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From Indonesia’s courts, outlandish results

Indonesia’s judicial system is widely perceived to be marred by corruption. This system has produced some odd results.

In a country where corruption is rampant in public institutions, the judiciary is perceived to be among the most corrupt. The Supreme Court, the final arbiter on matters of law, is seen by some as the most corrupt institution in the country.

Police officers, who average a monthly salary of $100, routinely demand payment in exchange for favorable treatment, or even basic protection. The public colloquially refers to their court system as the “mafia peradilan”, the judicial mafia. Citizens often hire “markus” (case brokers) to navigate the system and direct payment to the right person. Hotman Paris Hutapea, one of Indonesia’s most prominent litigators, all but admitted to the New York Times that attorneys pay bribes to influence judges.

It should come as no surprise that such a system occasionally produces strange and unanticipated results. In 2006, the Supreme Court declared bonds worth $500 million invalid, releasing issuer Indah Kiat from its obligations to repay foreign creditors. In a recent November 2012 decision, Indonesia’s Constitutional Court declared BPMigas, the country’s upstream oil and gas regulatory agency, unconstitutional, thrusting into uncertainty the future of one of Indonesia’s most important industries. The Court sided with the plaintiffs, a coalition of religious groups, in ruling that the agency had ceded too much control to foreigners. Both cases raise concerns for foreign investors.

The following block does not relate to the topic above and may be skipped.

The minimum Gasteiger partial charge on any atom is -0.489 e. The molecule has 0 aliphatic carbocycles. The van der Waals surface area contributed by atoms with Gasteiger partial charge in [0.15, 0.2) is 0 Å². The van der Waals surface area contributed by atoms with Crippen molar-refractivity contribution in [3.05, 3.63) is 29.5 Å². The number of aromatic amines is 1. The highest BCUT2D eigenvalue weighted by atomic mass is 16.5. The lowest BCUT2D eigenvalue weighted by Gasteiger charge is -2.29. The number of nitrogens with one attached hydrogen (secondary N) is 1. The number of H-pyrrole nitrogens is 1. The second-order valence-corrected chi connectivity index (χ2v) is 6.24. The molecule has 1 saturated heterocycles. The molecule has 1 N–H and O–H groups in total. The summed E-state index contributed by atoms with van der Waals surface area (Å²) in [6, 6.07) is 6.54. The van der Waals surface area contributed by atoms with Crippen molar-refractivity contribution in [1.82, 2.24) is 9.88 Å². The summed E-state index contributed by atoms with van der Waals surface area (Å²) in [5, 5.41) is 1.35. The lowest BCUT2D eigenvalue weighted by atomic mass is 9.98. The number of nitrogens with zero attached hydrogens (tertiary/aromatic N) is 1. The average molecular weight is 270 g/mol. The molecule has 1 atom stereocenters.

A corrupt and unpredictable judiciary hurts the country in two ways. First and most immediately, it scares off foreign investors, whose capital Indonesia needs to sustain its rapid economic growth. Second, it alienates the public from their government, fomenting long-term social instability. Every day, ordinary citizens lose to the powerful. It has been only fourteen years since Indonesians revolted and overthrew a previous government seen as corrupt and unresponsive to their needs. If these problems persist, the steam valves of democracy may be insufficient to pacify public anger.


Mark Friedman is a 2011 NYU Law graduate and a criminal defense attorney in New York City. He is seeking to transition into FCPA compliance. He can be contacted here.

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